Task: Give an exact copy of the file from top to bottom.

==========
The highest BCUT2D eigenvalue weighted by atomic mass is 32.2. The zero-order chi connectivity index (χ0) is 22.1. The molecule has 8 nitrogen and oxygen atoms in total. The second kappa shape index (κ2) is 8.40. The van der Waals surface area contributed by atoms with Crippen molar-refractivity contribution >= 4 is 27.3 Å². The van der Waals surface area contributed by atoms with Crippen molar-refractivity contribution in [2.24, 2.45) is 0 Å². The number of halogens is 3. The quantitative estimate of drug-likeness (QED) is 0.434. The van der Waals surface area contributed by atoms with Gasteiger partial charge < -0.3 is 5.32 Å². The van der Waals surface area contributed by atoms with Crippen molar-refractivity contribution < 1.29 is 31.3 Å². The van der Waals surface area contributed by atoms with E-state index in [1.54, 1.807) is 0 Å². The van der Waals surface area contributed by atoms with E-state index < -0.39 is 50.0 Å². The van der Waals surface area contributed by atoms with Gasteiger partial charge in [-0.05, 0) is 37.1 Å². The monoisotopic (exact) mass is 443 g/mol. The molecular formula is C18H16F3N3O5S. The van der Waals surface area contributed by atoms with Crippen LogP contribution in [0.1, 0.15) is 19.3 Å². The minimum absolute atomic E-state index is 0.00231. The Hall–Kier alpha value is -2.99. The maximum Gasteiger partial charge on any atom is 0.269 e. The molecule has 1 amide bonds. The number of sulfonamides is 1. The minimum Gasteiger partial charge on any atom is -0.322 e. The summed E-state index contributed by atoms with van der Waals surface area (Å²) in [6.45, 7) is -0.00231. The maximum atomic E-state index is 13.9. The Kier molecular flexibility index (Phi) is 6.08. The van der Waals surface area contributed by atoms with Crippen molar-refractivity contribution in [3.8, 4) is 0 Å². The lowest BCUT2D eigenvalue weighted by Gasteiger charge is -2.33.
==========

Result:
The highest BCUT2D eigenvalue weighted by atomic mass is 32.2. The zero-order chi connectivity index (χ0) is 22.1. The molecule has 8 nitrogen and oxygen atoms in total. The second kappa shape index (κ2) is 8.40. The van der Waals surface area contributed by atoms with Crippen molar-refractivity contribution >= 4 is 27.3 Å². The van der Waals surface area contributed by atoms with Crippen molar-refractivity contribution in [2.24, 2.45) is 0 Å². The number of halogens is 3. The quantitative estimate of drug-likeness (QED) is 0.434. The van der Waals surface area contributed by atoms with Gasteiger partial charge < -0.3 is 5.32 Å². The van der Waals surface area contributed by atoms with Crippen molar-refractivity contribution < 1.29 is 31.3 Å². The van der Waals surface area contributed by atoms with E-state index in [1.54, 1.807) is 0 Å². The van der Waals surface area contributed by atoms with E-state index < -0.39 is 50.0 Å². The van der Waals surface area contributed by atoms with Gasteiger partial charge in [-0.05, 0) is 37.1 Å². The monoisotopic (exact) mass is 443 g/mol. The molecular formula is C18H16F3N3O5S. The van der Waals surface area contributed by atoms with Crippen LogP contribution in [0.1, 0.15) is 19.3 Å². The minimum absolute atomic E-state index is 0.00231. The Hall–Kier alpha value is -2.99. The maximum Gasteiger partial charge on any atom is 0.269 e. The molecule has 1 amide bonds. The number of sulfonamides is 1. The minimum Gasteiger partial charge on any atom is -0.322 e. The summed E-state index contributed by atoms with van der Waals surface area (Å²) in [6.45, 7) is -0.00231. The maximum atomic E-state index is 13.9. The Kier molecular flexibility index (Phi) is 6.08. The van der Waals surface area contributed by atoms with Crippen molar-refractivity contribution in [3.8, 4) is 0 Å². The lowest BCUT2D eigenvalue weighted by Gasteiger charge is -2.33.